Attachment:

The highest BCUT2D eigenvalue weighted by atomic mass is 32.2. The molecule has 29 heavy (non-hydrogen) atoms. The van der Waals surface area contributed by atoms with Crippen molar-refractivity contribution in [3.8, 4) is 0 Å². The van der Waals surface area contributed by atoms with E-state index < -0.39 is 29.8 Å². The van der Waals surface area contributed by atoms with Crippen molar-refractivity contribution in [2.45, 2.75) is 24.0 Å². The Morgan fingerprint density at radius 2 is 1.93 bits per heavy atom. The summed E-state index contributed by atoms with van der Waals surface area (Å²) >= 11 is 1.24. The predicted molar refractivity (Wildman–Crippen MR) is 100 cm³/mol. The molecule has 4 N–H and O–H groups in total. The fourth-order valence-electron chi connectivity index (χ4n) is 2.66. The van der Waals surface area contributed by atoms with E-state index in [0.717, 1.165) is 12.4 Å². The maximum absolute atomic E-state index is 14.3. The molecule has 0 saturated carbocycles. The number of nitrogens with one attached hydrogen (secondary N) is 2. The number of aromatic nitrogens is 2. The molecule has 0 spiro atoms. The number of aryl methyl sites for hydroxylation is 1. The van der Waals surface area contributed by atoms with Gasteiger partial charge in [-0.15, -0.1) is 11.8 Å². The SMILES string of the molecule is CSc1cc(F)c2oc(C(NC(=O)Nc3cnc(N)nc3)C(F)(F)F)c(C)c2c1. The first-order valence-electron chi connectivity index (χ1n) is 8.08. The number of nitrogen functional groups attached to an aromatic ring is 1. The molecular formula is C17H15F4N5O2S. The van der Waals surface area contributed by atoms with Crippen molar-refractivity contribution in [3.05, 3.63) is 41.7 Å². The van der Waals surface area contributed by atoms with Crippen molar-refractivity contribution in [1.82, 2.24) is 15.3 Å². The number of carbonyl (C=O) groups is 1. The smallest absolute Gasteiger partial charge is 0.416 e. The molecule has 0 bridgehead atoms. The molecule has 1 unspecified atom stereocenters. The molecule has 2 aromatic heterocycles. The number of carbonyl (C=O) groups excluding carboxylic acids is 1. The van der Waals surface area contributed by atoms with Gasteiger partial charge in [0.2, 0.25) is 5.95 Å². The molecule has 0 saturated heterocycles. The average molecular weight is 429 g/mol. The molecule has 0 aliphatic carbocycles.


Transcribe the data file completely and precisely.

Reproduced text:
The highest BCUT2D eigenvalue weighted by atomic mass is 32.2. The molecule has 29 heavy (non-hydrogen) atoms. The van der Waals surface area contributed by atoms with Crippen molar-refractivity contribution in [3.8, 4) is 0 Å². The van der Waals surface area contributed by atoms with E-state index < -0.39 is 29.8 Å². The van der Waals surface area contributed by atoms with Crippen molar-refractivity contribution in [2.45, 2.75) is 24.0 Å². The Morgan fingerprint density at radius 2 is 1.93 bits per heavy atom. The summed E-state index contributed by atoms with van der Waals surface area (Å²) >= 11 is 1.24. The predicted molar refractivity (Wildman–Crippen MR) is 100 cm³/mol. The molecule has 4 N–H and O–H groups in total. The fourth-order valence-electron chi connectivity index (χ4n) is 2.66. The van der Waals surface area contributed by atoms with E-state index in [0.717, 1.165) is 12.4 Å². The maximum absolute atomic E-state index is 14.3. The molecule has 0 saturated carbocycles. The number of nitrogens with one attached hydrogen (secondary N) is 2. The number of aromatic nitrogens is 2. The molecule has 0 spiro atoms. The number of aryl methyl sites for hydroxylation is 1. The van der Waals surface area contributed by atoms with Gasteiger partial charge in [-0.15, -0.1) is 11.8 Å². The SMILES string of the molecule is CSc1cc(F)c2oc(C(NC(=O)Nc3cnc(N)nc3)C(F)(F)F)c(C)c2c1. The first-order valence-electron chi connectivity index (χ1n) is 8.08. The number of nitrogen functional groups attached to an aromatic ring is 1. The molecular formula is C17H15F4N5O2S. The van der Waals surface area contributed by atoms with Crippen molar-refractivity contribution in [3.05, 3.63) is 41.7 Å². The van der Waals surface area contributed by atoms with Crippen molar-refractivity contribution in [1.82, 2.24) is 15.3 Å². The number of carbonyl (C=O) groups is 1. The smallest absolute Gasteiger partial charge is 0.416 e. The molecule has 0 bridgehead atoms. The molecule has 1 unspecified atom stereocenters. The molecule has 2 aromatic heterocycles. The number of carbonyl (C=O) groups excluding carboxylic acids is 1. The van der Waals surface area contributed by atoms with Gasteiger partial charge in [0.2, 0.25) is 5.95 Å². The molecule has 0 saturated heterocycles. The average molecular weight is 429 g/mol. The molecule has 0 aliphatic carbocycles.